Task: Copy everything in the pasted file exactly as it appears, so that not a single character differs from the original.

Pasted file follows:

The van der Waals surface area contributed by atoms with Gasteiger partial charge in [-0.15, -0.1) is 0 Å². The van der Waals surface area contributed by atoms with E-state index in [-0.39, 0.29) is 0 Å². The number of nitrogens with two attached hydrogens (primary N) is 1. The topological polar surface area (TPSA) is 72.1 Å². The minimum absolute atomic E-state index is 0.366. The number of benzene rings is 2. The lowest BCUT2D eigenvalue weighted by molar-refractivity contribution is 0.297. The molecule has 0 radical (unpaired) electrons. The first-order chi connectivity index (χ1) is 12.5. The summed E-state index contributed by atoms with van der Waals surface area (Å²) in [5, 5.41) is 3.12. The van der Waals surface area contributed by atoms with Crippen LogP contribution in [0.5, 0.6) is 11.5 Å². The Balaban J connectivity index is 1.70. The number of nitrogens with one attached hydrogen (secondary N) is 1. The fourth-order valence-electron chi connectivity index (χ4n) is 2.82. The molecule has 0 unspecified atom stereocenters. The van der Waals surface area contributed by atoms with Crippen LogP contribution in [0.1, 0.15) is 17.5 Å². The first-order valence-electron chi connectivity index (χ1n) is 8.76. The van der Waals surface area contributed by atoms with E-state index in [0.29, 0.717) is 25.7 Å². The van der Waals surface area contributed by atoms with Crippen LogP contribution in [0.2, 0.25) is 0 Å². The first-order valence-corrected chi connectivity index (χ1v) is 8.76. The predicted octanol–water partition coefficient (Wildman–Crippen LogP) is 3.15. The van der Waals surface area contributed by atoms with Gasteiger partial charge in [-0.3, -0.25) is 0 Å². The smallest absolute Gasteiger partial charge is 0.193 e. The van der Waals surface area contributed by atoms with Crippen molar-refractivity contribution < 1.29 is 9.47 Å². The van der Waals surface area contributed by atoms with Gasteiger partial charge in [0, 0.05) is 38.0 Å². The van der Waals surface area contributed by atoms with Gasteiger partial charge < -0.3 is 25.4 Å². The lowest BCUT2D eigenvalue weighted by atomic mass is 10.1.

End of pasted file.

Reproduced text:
The van der Waals surface area contributed by atoms with Gasteiger partial charge in [-0.15, -0.1) is 0 Å². The van der Waals surface area contributed by atoms with E-state index in [-0.39, 0.29) is 0 Å². The number of nitrogens with two attached hydrogens (primary N) is 1. The topological polar surface area (TPSA) is 72.1 Å². The minimum absolute atomic E-state index is 0.366. The number of benzene rings is 2. The lowest BCUT2D eigenvalue weighted by molar-refractivity contribution is 0.297. The molecule has 0 radical (unpaired) electrons. The first-order chi connectivity index (χ1) is 12.5. The summed E-state index contributed by atoms with van der Waals surface area (Å²) in [5, 5.41) is 3.12. The van der Waals surface area contributed by atoms with Crippen LogP contribution in [0.5, 0.6) is 11.5 Å². The Balaban J connectivity index is 1.70. The number of nitrogens with one attached hydrogen (secondary N) is 1. The fourth-order valence-electron chi connectivity index (χ4n) is 2.82. The molecule has 0 unspecified atom stereocenters. The van der Waals surface area contributed by atoms with Crippen LogP contribution in [0.1, 0.15) is 17.5 Å². The first-order valence-electron chi connectivity index (χ1n) is 8.76. The van der Waals surface area contributed by atoms with E-state index in [0.29, 0.717) is 25.7 Å². The van der Waals surface area contributed by atoms with Crippen LogP contribution in [0.2, 0.25) is 0 Å². The first-order valence-corrected chi connectivity index (χ1v) is 8.76. The predicted octanol–water partition coefficient (Wildman–Crippen LogP) is 3.15. The van der Waals surface area contributed by atoms with Gasteiger partial charge in [-0.3, -0.25) is 0 Å². The smallest absolute Gasteiger partial charge is 0.193 e. The van der Waals surface area contributed by atoms with Crippen molar-refractivity contribution < 1.29 is 9.47 Å². The van der Waals surface area contributed by atoms with Gasteiger partial charge in [0, 0.05) is 38.0 Å². The van der Waals surface area contributed by atoms with Gasteiger partial charge < -0.3 is 25.4 Å². The lowest BCUT2D eigenvalue weighted by atomic mass is 10.1.